Nuala McCann: Titanic Belfast doesn't float my boat
Summer in the city, my friend has a visitor from England. What to do? They go to the world's largest Titanic visitor experience in Belfast. The new museum is six years old. Confession time... I've never been.
"WHAT do you mean you haven't been?," asks my friend. It's like asking Parisians have they gone to the top of the Eiffel Tower, I argue.
It's a tourist thing. Foreigners go to the top to propose. The real Parisians stay under the tower for free, spread picnic rugs on the grass of the Champ de Mars and sip wine as they wait for the tower to light up and sparkle on the hour. It's magical.
Why pay for a view when, if you clamber up the steps in the Samaritaine shopping building in Paris, you get the best view of the city for free.
I digress. My friend took her friend to the Titanic experience. It cost £18.50 each.
"£18.50!," I shrieked. "You wuz robbed."
"Mmm," she said. "We wuz."
She did not really enjoy the mechanical ride around the old shipyard, not her thing. She should have gone to the Ulster Museum – it's free.
"Here's the problem," I said. "The problem is that it was a tragedy. it's the Titanic, it's a big boat that sank killing 1,500 people."
Mind you, over four million visitors can't be wrong ... they clearly love it. Me? A childhood scarred by the ancient Liverpool ferry and that black and white movie A Night to Remember and the sight of Leonardo di Caprio slipping off that life raft into the icy waters in the James Cameron blockbuster finished it for me.
Once, I took my young niece and nephew to a Titanic exhibition in Manchester and we each got a ticket with a passenger number. At the end, you found out if you lived or died.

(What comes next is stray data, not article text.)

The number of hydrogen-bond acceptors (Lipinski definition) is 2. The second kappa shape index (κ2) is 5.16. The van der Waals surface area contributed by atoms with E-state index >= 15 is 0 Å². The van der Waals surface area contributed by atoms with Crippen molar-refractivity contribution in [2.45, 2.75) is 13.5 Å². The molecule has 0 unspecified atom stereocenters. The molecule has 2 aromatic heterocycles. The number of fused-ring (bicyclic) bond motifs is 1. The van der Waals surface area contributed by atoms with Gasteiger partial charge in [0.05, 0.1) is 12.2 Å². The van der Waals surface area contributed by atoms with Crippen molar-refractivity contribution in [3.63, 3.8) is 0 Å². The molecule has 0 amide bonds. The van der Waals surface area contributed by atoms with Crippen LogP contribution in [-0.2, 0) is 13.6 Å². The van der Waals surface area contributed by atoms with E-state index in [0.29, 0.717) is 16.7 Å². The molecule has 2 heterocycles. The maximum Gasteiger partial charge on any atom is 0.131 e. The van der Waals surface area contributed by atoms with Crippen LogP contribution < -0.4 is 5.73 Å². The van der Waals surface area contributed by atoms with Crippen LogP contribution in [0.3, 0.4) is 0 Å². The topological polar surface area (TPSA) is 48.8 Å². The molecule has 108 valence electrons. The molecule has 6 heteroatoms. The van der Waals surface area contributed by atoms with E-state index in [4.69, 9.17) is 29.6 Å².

They were young. It was traumatic. I drowned, they had to give up their pocket money to buy me a gin.
I have driven past the huge silver building countless times, I've just never peeped inside. I've never gone into Crumlin Road Gaol either.
Well, not since it has been reincarnated into a prime tourist attraction.
I've gone in when it was a proper jail and I covered court cases in the old courthouse when they brought the prisoners in via the connecting tunnel.
Now they're advertising 'Christmas in the Crum'. One December, as a young reporter, I was sent to cover a Christmas carol service in the prison. There I stood down below with my little shorthand notebook, as the men came out onto the balconies, leaned over and listened to The First Noél.
It wasn't funny, it was sad.
In Michael McLaverty's novel, Call My Brother Back, the writer describes looking over at the prison from the back of St Malachy's School and spotting a prisoner waving a handkerchief from a barred window.
Seventeen men were executed there. Now you can use it as a wedding venue, you can go to live music events and you can have a meal at the aptly named Cuffs restaurant.
It's like having a picnic on your granny's grave – the Day of the Dead is okay for the Mexicans, but leave me out.
Frankly, I'm spooked, but not by the ghost tour.
Some people argue that Belfast should be proud of its shipbuilding heritage and the fact that the great Titanic was built here and sailed majestically out of the city down the lough and into the history books when she hit an iceberg on its maiden voyage.
I know that those who cannot remember the past are condemned to repeat it. I know that our Troubles tours take us to places and events which we need to remember, even if we'd much rather forget.
Auschwitz is different again. It's a deeply sombre experience and one I'd never want to repeat. We went in the depths of winter when the snow was a foot deep and the abandoned watchtowers were stark silhouettes against the sky.
No bird song. I shiver still.
A famine ship? Yes, I'd visit that. The experience of actually going inside the hull of a boat and imagining the men, women and children, crushed into such a space in the darkness, makes the horror of the past more real.
But sorry, I couldn't imagine getting hitched in 'the Crum'. And, really sorry, but Titanic Belfast simply doesn't float my boat.